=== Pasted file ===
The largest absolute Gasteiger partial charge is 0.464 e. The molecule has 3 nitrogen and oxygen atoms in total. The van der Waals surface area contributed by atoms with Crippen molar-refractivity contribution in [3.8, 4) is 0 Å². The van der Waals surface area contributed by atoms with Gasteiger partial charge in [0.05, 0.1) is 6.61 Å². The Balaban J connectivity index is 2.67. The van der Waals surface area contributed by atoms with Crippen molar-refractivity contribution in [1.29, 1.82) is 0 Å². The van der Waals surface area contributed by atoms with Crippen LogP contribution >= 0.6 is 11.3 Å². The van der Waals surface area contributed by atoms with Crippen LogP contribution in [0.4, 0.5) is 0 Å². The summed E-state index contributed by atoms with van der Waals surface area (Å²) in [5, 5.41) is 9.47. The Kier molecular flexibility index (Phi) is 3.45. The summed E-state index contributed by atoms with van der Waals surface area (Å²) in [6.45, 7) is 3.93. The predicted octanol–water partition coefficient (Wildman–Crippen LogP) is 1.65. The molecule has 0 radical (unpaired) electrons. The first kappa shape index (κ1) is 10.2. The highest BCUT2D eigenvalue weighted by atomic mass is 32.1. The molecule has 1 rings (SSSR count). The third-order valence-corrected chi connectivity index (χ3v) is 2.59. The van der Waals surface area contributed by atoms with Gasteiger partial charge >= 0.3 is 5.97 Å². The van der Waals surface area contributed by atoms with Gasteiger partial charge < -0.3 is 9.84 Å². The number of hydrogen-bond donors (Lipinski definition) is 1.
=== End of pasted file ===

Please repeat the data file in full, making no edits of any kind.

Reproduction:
The largest absolute Gasteiger partial charge is 0.464 e. The molecule has 3 nitrogen and oxygen atoms in total. The van der Waals surface area contributed by atoms with Crippen molar-refractivity contribution in [3.8, 4) is 0 Å². The van der Waals surface area contributed by atoms with Gasteiger partial charge in [0.05, 0.1) is 6.61 Å². The Balaban J connectivity index is 2.67. The van der Waals surface area contributed by atoms with Crippen molar-refractivity contribution in [1.29, 1.82) is 0 Å². The van der Waals surface area contributed by atoms with Crippen LogP contribution >= 0.6 is 11.3 Å². The van der Waals surface area contributed by atoms with Crippen LogP contribution in [0.4, 0.5) is 0 Å². The summed E-state index contributed by atoms with van der Waals surface area (Å²) in [5, 5.41) is 9.47. The Kier molecular flexibility index (Phi) is 3.45. The summed E-state index contributed by atoms with van der Waals surface area (Å²) in [6.45, 7) is 3.93. The predicted octanol–water partition coefficient (Wildman–Crippen LogP) is 1.65. The molecule has 0 radical (unpaired) electrons. The first kappa shape index (κ1) is 10.2. The highest BCUT2D eigenvalue weighted by atomic mass is 32.1. The molecule has 1 rings (SSSR count). The third-order valence-corrected chi connectivity index (χ3v) is 2.59. The van der Waals surface area contributed by atoms with Gasteiger partial charge >= 0.3 is 5.97 Å². The van der Waals surface area contributed by atoms with Gasteiger partial charge < -0.3 is 9.84 Å². The number of hydrogen-bond donors (Lipinski definition) is 1.